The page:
“Half his windpipe was severed,” Wolf continued, describing Nicholas’ injuries as a “gaping throat and seven back wounds.”

According to Wolf, the only evidence of a disturbance in Nicholas’ room was a computer table tray bent upward, a chair knocked over as Nicholas attempted to escape — and a trail of blood through the house and outside as Nicholas ran to seek help.

“There wasn’t a fight in that room. Mr. White says he got punched and grabbed Jeremy,” she said. “Where is the evidence of that punch? He doesn’t have a black eye. There’s no sign of facial abrasions on him.”

Wolf described the stab wounds on Nicholas’ back as “past any possible point of self-defense.”

Wolf pointed out the handgun found in the nightstand wasn’t registered to Nicholas and there wasn’t any evidence to refute his contention he didn’t know it was there. And again, the prosecutor told jurors Nicholas’ activities didn’t warrant a brutal assault.

“It’s not pretty what Jeremy did. You don’t have to like it,” Wolf said.

Jacob Delaplane, White’s Honolulu-based lawyer, opened his hour-plus monologue before the jury by describing Wolf’s argument as “a glass half-full … take on this whole thing.”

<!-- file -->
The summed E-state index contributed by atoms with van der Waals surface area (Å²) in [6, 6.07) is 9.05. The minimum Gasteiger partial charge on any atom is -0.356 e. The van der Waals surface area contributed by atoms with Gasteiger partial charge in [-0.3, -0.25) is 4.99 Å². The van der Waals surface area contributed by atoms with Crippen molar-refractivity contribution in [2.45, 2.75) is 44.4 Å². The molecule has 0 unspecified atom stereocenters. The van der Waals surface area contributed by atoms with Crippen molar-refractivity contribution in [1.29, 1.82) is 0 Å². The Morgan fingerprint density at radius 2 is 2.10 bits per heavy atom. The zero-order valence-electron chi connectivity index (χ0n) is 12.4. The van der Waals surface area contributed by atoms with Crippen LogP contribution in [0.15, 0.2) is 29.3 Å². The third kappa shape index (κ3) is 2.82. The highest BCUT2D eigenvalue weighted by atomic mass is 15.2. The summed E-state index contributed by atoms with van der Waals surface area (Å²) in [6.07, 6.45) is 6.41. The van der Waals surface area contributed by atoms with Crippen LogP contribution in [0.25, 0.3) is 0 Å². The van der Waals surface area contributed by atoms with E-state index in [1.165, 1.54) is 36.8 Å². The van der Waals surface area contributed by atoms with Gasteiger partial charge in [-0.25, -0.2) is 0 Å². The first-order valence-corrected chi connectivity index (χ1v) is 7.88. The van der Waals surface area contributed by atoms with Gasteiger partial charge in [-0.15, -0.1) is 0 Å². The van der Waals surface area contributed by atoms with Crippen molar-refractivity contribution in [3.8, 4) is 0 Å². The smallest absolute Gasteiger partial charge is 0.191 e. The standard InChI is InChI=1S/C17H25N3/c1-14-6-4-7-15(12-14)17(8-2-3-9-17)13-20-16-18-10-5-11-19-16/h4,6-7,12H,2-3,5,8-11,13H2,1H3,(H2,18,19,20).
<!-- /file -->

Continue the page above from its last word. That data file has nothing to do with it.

“Don’t worry about a loaded gun that’s in an open drawer in a nightstand next to a bed that’s in reaching distance,” Delaplane said. “Don’t worry about the fact that Jeremy has lied about the gun. … Jeremy lied about what happened that day. None of what Jeremy said is consistent with what the evidence showed.”

“The guy even looked up gun manuals. Gun manuals! On the internet. Who does that?” he continued, rhetorically. “Well, the prosecutor got up there and told you (Nicholas) has the same interest in guns as any boy his age. Really? There are a whole army of boys out there lookin’ up gun manuals on the internet, goin’ to the range every chance they get, learnin’ about all these guns? No, there’s not.

“The reason Jeremy was into guns is the same reason he was into expensive cars and all those expensive sneakers …. He’s a punk drug dealer. He’s a 20-year-old drug dealer. He’s out there tryin’ to put out a certain image. He’s got a lifestyle that he wants to lead. You heard Sgt. (Erich) Jackson talk about guns and how they’re related to … drug dealers. They keep guns. Why would you keep guns? Because you got over $50,000 worth of cocaine in your house.”